Dec 08

Women treated for severe psychiatric conditions including major depression shortly after giving birth were more likely to be diagnosed as bipolar later in life compared to those whose first psychiatric episode happened at any other time, in a new study from Denmark.

Researchers said they didn’t know if some postpartum depression or schizophrenia-like episodes were actually misdiagnosed bipolar disorder — or if more women with those initial diagnoses developed bipolar disorder over time.

“We’re looking at severe psychiatric episodes,” said study author Trine Munk-Olsen, from Aarhus University. She noted that while “postpartum blues” are relatively common, severe depression and other acute psychiatric episodes requiring inpatient or outpatient clinic care only occur in about one in 1,000 new moms.

“The severe episodes are rare, but they are serious episodes and of course they should be taken seriously. You want these women to get help, no doubt,” she told Reuters Health.

Bipolar disorder is characterized by alternating swings between severe depression and “mania,” when a person is overly excited, happy and energized. It can be treated with medications including mood stabilizers and talk therapy.

The condition most often manifests in early adulthood, and the National Institute of Mental Health estimates six percent of the U.S. population has the disorder at some point in life. Previous studies have suggested giving birth may act as a trigger for a first overt episode of bipolar disorder. But few women are actually diagnosed as bipolar in the weeks after having a baby.

The researchers theorized that a severe psychiatric episode shortly after giving birth could be a signal of underlying bipolar disorder. So they tracked women in Denmark for 15 years after their first psychiatric episode to see whether the timing of that episode — shortly after childbirth or not — predicted who would later get a bipolar diagnosis. Using Danish registries, they found 120,000 women treated in an inpatient hospital or outpatient clinic for their first bout of severe depression or another psychiatric condition starting around 1970. Of those, 2,900 had those episodes within a year after giving birth to their first child. That didn’t include women with an initial diagnosis of bipolar disorder, since the researchers were interested in women with other psychoses that later became bipolar.

Over the next decade and a half, close to 3,100 of all women initially given a different diagnosis were ultimately diagnosed with bipolar disorder. Of women who had their initial psychiatric episode in the first month after giving birth, 14 percent were eventually diagnosed as bipolar. That compared to between four and five percent of women who were first treated in the rest of the year after giving birth or at any other time.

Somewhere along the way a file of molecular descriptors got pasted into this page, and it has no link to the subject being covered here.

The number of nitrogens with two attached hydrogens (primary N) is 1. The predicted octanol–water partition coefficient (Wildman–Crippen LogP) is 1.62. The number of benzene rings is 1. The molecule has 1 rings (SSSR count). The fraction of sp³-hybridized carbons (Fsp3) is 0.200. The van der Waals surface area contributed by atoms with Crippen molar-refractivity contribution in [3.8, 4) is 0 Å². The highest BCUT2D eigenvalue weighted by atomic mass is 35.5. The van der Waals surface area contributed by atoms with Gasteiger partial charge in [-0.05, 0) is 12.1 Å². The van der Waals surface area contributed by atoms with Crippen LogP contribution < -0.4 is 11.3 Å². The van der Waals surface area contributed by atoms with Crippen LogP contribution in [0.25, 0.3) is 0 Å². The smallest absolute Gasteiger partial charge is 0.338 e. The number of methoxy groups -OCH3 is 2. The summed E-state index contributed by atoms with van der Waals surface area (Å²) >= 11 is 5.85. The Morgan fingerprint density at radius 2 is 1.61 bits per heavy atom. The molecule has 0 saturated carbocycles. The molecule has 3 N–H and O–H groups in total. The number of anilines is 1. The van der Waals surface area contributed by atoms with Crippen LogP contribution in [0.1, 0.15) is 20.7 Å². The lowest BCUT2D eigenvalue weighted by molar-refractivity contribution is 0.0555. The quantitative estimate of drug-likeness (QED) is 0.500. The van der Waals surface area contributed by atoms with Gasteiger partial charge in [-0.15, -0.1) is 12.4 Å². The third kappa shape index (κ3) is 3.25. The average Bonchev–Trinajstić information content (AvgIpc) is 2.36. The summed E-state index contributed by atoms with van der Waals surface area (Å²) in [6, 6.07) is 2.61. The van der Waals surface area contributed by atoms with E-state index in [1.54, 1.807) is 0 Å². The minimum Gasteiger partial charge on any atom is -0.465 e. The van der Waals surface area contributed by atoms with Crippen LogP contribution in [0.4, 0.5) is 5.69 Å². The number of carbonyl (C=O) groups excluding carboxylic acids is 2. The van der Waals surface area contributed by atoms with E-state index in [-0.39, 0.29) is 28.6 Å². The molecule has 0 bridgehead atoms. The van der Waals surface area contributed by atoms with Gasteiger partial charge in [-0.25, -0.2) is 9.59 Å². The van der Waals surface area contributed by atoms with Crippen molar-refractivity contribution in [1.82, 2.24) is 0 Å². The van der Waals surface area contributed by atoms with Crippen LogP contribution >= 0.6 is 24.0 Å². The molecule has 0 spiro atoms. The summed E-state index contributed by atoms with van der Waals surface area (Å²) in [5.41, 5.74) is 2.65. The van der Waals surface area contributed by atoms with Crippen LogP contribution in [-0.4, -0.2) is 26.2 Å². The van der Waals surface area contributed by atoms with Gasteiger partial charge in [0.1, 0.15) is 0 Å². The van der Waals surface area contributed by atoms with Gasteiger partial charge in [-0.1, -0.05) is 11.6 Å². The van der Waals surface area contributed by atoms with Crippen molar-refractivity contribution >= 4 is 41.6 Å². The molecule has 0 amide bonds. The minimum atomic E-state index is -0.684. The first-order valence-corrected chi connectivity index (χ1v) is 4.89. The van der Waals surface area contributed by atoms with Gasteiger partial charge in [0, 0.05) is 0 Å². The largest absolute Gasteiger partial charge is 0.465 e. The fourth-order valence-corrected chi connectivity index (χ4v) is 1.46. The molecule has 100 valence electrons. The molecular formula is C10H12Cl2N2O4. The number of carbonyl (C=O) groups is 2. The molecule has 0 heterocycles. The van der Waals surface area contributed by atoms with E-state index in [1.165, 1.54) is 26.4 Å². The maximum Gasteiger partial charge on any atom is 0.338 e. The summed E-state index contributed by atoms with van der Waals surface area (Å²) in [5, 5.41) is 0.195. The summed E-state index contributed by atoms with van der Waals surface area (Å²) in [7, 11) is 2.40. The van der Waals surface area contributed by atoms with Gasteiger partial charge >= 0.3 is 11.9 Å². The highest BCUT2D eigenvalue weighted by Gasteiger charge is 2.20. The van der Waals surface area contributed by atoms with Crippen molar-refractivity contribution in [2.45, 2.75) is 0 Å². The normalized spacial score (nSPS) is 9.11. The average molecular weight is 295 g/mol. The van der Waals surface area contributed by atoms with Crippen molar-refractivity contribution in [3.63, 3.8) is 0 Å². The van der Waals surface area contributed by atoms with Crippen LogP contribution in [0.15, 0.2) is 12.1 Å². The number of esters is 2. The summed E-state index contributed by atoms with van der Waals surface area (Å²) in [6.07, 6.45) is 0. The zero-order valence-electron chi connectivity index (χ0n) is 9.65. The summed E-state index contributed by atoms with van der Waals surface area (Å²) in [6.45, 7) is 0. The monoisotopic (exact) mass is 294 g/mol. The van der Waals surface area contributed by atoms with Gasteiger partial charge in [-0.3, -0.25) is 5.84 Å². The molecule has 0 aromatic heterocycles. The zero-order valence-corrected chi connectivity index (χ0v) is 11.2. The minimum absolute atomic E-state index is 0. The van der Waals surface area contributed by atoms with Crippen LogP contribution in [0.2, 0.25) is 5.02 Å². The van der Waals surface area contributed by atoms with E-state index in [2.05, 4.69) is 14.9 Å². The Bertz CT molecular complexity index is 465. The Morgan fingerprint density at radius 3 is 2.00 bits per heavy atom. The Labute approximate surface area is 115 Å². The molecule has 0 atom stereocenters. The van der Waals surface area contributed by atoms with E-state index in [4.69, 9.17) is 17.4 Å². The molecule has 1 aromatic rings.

“It is likely that some of the women were misdiagnosed — we cannot rule that out — but it is likely that some of the women develop bipolar over time,” Munk-Olsen said.

The results translate to a four-fold increase in the probability that a severe psychiatric episode in the month after giving birth, versus one that happens at some other time, will ultimately lead to a bipolar diagnosis. Among those with such early postpartum episodes, the patients admitted for inpatient psychiatric treatment were also twice as likely as those treated as outpatients to later be diagnosed as bipolar.

“Clinically these findings make absolute sense,” said Dr. Verinder Sharma, an obstetrician and gynecologist who studies bipolar disorder at the University of Western Ontario in London, Canada. “We have seen that childbirth is a potent and specific trigger of bipolar disorder.” Sharma, who wasn’t involved in the new study, told Reuters Health that hormone changes that occur during this time, as well as sleep loss, might trigger some women to develop bipolar symptoms, which could be misdiagnosed as depression or an anxiety disorder.

However, he said, there are still many questions about the role that having a baby plays in a woman’s chance of becoming bipolar. “We don’t know whether these women have the illness because of childbirth, and if they didn’t have children they would have gone without any episode of bipolar whatsoever,” he said. The findings also can’t prove that postpartum depression, or giving birth itself, causes bipolar disorder, and the researchers didn’t measure whether less severe, more common postpartum blues are linked to bipolar symptoms.

Still, they wrote Monday in the Archives of General Psychiatry that severe psychiatric symptoms which first show up soon after a woman has a baby should be added to the list of features that could increase the risk of bipolar disorder.

Doctors, Munk-Olsen told Reuters Health, should “think about when women have their onset, and you might have an indication that there is an underlying bipolar disorder. We want these women to be diagnosed correctly, in order to help them in the best way.” In particular, Sharma added, doctors who are treating women with new psychiatric symptoms after childbirth should rule out bipolar disorder before they think about simply treating with antidepressants, which could make certain bipolar symptoms worse.

“It’s really important to think about the diagnosis of not just depression but of severe depression and definitely bipolar disorder in new moms who present with a sudden onset of mood symptoms,” agreed Dr. Dorothy Sit, who studies mood disorders in women, including postpartum psychoses, at the University of Pittsburgh and wasn’t involved in the new report.

(Sources: Reuters; Psychiatric Disorders With Postpartum Onset: Possible Early Manifestations of Bipolar Affective Disorders in: Arch Gen Psychiatry. Published online December 5, 2011. doi:10.1001/archgenpsychiatry.2011.157. Image credit: drop.ndtv.com)

Nov 18

Bipolar Disorder: Caught between depression and excitement

John always felt that his wife was ‘changeful’ – but it took both of them years to find out that she was in fact suffering from so-called ‘bipolar disorder’. People with what was formerly called ‘manic depressive disorder’ cycle between unusually intense emotional states that occur in distinct periods: ‘manic episodes’ are defined by overly joyful or overexcited states, and ‘depressive episodes’ by extremely sad or hopeless feelings. However, sometimes symptoms of one state may also occur during the other, depending on the variation of the disorder which has been estimated to afflict about one of every 45 adults, independent of sex, culture or ethnic group.